Viral Diseases of Poultry: the Tip of the Iceberg

By DuPont Animal Health Solutions. DAHS outlines the conditions caused by viruses and how to control them.
calendar icon 3 December 2008
clock icon 10 minute read
  • Viral diseases can reduce flock performance, productivity and profits without appearing as overt clinical disease
  • Viruses are therefore potentially more important than bacterial infections
  • Effects of viruses include: stunting, gut disease, malabsorption, respiratory disease syndromes and immune suppression
  • Effective vaccination programmes require healthy immune systems
  • Viral diseases are common, insidious, persistent and require a structured biosecurity programme using the proven virucidal disinfectant, Virkon® S.

If you ask poultry producers what damage viruses can do to their business, they will understandably think mostly about major diseases such as avian influenza, Gumboro disease or respiratory infections such as Infectious Bronchitis virus.

However, this is merely the tip of the iceberg. Viral challenges can be the triggers for a whole range of problems which may never even appear as clinical disease but can have an even more devastating effect on overall flock performance, production and profits.

Poultry disease can affect one or more of the birds’ body systems, the most significant of which are the respiratory tract (lungs and air sacs), the skeletal system (bones and joints) or the intestinal tract (affecting gut function).

Although other factors such as environment, nutrition and management play an important role in the full expression of diseases affecting these systems, the most significant underlying trigger is usually an infectious agent, and the most potent of these are undoubtedly viruses.

Viruses do their damage by causing primary tissue damage or by opening the gates for other infectious agents, such as bacteria and mycoplasmas, which might also be present, just waiting for a chance to act. And if that was not enough, a number of avian viruses can take this insidious yet highly damaging effect up to another level by directly attacking the bird’s immune system. This can cause clinical problems in its own right or prevent the bird from recognising other harmful agents. It can also prevent birds from responding to the increasing number of vaccinations given to a range of birds.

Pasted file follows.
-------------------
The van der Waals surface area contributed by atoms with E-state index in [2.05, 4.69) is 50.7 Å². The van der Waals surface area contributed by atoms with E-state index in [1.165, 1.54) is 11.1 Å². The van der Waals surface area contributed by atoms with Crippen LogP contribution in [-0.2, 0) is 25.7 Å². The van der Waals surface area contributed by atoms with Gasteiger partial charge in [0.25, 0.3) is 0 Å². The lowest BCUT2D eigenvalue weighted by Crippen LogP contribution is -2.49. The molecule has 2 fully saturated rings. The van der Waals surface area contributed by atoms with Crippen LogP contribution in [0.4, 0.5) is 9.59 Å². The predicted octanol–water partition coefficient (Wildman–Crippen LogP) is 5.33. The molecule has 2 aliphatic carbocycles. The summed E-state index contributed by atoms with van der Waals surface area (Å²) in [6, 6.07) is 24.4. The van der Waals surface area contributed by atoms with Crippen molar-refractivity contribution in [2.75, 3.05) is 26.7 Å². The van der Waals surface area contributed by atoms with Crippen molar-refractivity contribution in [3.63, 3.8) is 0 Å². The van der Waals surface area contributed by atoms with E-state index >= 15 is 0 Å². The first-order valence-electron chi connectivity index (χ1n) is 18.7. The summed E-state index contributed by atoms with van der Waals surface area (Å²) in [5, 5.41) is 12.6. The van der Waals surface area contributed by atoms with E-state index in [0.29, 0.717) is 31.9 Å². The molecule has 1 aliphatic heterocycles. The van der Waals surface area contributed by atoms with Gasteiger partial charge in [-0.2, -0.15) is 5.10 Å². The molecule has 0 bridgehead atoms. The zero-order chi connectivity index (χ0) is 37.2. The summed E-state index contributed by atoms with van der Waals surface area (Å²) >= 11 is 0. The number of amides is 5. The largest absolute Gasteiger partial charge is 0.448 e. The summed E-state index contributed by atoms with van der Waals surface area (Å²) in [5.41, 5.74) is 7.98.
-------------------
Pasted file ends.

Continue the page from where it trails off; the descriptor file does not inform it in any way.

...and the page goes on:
The positive benefits of the effective control of virus diseases have been known for over 200 years since Edward Jenner’s pioneering work on smallpox vaccination. In the intervening period, these concepts have been extended to animal populations worldwide. However, even in the 21st century, viral disease has continued to be a limiting factor to full expression of optimal performance in livestock species despite the emergence of large numbers of high quality vaccines.

Why are Viruses Potentially More Important than Bacteria and Other Infectious Agents?

The first is their frequency. Common things are common. Poultry species can be exposed to a wide variety of viruses, even on high health status farms. Viruses can persist in the farm environment and diagnostic tests can be laborious, expensive and may make detection difficult.

The next important factor is their impact. Primary viral infections can open the way for other secondary bacterial infections to cause on-going chronic and severe performance losses. Viruses are frequently sub-clinical and can be part of complex syndromes that are difficult to unravel and hence manage.

Finally, all these aspects make viruses difficult to control. Being sub-clinical and undetected, they can spread easily. They are not treatable with antibiotics. Viruses can therefore build up on farms especially if they are multi age and this can put too large a burden on vaccines that are considered by some to be the only effective defence against viruses. However, these vaccines can only work to their full potential if the majority of birds in a flock have an immune system that can respond to the vaccine and produce a robust and long lasting immunity.

All of this is not just scientific theory, it is economic fact.

To illustrate these points, it is worth considering some examples of the effects of viruses:

Gut disease, malabsorption and stunting